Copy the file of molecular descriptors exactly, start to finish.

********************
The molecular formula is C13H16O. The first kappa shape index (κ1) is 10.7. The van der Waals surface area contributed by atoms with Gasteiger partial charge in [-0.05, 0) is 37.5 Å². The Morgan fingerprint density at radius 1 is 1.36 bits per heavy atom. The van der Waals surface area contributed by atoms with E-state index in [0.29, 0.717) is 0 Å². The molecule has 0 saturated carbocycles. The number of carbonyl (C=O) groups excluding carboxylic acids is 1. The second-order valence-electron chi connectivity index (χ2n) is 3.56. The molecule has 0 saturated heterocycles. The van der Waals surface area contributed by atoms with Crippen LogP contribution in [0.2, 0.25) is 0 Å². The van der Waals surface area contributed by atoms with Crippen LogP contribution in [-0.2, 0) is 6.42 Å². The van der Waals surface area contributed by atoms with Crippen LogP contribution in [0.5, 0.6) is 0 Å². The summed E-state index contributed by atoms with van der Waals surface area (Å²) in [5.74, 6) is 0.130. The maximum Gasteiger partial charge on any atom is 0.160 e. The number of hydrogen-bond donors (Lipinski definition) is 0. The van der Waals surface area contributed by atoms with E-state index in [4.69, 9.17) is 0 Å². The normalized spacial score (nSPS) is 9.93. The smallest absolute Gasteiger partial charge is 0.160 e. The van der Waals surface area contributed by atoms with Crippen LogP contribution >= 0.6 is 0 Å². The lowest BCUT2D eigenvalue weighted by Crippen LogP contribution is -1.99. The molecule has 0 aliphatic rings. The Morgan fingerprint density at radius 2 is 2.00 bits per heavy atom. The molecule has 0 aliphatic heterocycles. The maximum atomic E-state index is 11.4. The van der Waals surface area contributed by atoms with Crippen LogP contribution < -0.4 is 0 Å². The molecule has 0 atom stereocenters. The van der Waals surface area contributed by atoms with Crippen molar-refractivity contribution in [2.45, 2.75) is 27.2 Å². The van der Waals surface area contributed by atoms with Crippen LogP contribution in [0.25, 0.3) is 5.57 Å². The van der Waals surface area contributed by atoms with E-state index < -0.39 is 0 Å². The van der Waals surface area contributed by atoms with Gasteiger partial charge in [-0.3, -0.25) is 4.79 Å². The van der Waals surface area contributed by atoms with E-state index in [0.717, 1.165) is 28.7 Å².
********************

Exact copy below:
The molecular formula is C13H16O. The first kappa shape index (κ1) is 10.7. The van der Waals surface area contributed by atoms with Gasteiger partial charge in [-0.05, 0) is 37.5 Å². The Morgan fingerprint density at radius 1 is 1.36 bits per heavy atom. The van der Waals surface area contributed by atoms with E-state index in [0.29, 0.717) is 0 Å². The molecule has 0 saturated carbocycles. The number of carbonyl (C=O) groups excluding carboxylic acids is 1. The second-order valence-electron chi connectivity index (χ2n) is 3.56. The molecule has 0 saturated heterocycles. The van der Waals surface area contributed by atoms with Crippen LogP contribution in [0.2, 0.25) is 0 Å². The van der Waals surface area contributed by atoms with Crippen LogP contribution in [-0.2, 0) is 6.42 Å². The van der Waals surface area contributed by atoms with Crippen LogP contribution in [0.5, 0.6) is 0 Å². The summed E-state index contributed by atoms with van der Waals surface area (Å²) in [5.74, 6) is 0.130. The maximum Gasteiger partial charge on any atom is 0.160 e. The number of hydrogen-bond donors (Lipinski definition) is 0. The van der Waals surface area contributed by atoms with E-state index in [4.69, 9.17) is 0 Å². The normalized spacial score (nSPS) is 9.93. The smallest absolute Gasteiger partial charge is 0.160 e. The van der Waals surface area contributed by atoms with Crippen LogP contribution >= 0.6 is 0 Å². The lowest BCUT2D eigenvalue weighted by Crippen LogP contribution is -1.99. The molecule has 0 aliphatic rings. The Morgan fingerprint density at radius 2 is 2.00 bits per heavy atom. The molecule has 0 aliphatic heterocycles. The maximum atomic E-state index is 11.4. The van der Waals surface area contributed by atoms with Crippen LogP contribution < -0.4 is 0 Å². The molecule has 0 atom stereocenters. The van der Waals surface area contributed by atoms with Crippen molar-refractivity contribution in [2.45, 2.75) is 27.2 Å². The van der Waals surface area contributed by atoms with Crippen LogP contribution in [0.25, 0.3) is 5.57 Å². The van der Waals surface area contributed by atoms with E-state index < -0.39 is 0 Å². The van der Waals surface area contributed by atoms with Gasteiger partial charge in [-0.3, -0.25) is 4.79 Å². The van der Waals surface area contributed by atoms with E-state index in [0.717, 1.165) is 28.7 Å².